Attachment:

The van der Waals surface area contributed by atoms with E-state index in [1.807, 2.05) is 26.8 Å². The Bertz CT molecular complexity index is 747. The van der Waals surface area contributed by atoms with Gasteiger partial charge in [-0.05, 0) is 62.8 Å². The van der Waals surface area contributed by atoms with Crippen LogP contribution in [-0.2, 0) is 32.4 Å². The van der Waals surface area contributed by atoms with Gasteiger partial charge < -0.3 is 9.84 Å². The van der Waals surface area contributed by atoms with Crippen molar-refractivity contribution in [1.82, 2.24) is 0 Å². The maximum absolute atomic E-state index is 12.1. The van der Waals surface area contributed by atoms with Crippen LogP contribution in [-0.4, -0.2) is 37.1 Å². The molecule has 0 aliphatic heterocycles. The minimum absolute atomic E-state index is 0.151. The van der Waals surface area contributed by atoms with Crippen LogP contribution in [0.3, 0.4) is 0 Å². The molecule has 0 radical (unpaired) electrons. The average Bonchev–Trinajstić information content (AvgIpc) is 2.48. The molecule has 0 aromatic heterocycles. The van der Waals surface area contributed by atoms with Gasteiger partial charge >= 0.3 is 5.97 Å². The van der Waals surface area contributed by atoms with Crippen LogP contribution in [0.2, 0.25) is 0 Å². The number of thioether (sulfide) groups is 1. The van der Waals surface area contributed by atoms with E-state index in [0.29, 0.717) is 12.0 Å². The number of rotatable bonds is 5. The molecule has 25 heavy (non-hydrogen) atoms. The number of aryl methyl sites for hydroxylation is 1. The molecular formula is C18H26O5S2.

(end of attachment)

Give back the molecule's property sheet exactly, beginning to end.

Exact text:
The van der Waals surface area contributed by atoms with E-state index in [1.807, 2.05) is 26.8 Å². The Bertz CT molecular complexity index is 747. The van der Waals surface area contributed by atoms with Gasteiger partial charge in [-0.05, 0) is 62.8 Å². The van der Waals surface area contributed by atoms with Crippen LogP contribution in [-0.2, 0) is 32.4 Å². The van der Waals surface area contributed by atoms with Gasteiger partial charge < -0.3 is 9.84 Å². The van der Waals surface area contributed by atoms with Crippen molar-refractivity contribution in [1.82, 2.24) is 0 Å². The maximum absolute atomic E-state index is 12.1. The van der Waals surface area contributed by atoms with Crippen LogP contribution in [-0.4, -0.2) is 37.1 Å². The molecule has 0 aliphatic heterocycles. The minimum absolute atomic E-state index is 0.151. The van der Waals surface area contributed by atoms with Crippen LogP contribution in [0.3, 0.4) is 0 Å². The molecule has 0 radical (unpaired) electrons. The average Bonchev–Trinajstić information content (AvgIpc) is 2.48. The molecule has 0 aromatic heterocycles. The van der Waals surface area contributed by atoms with Gasteiger partial charge >= 0.3 is 5.97 Å². The van der Waals surface area contributed by atoms with Crippen LogP contribution in [0.2, 0.25) is 0 Å². The number of thioether (sulfide) groups is 1. The van der Waals surface area contributed by atoms with E-state index in [0.29, 0.717) is 12.0 Å². The number of rotatable bonds is 5. The molecule has 25 heavy (non-hydrogen) atoms. The number of aryl methyl sites for hydroxylation is 1. The molecular formula is C18H26O5S2.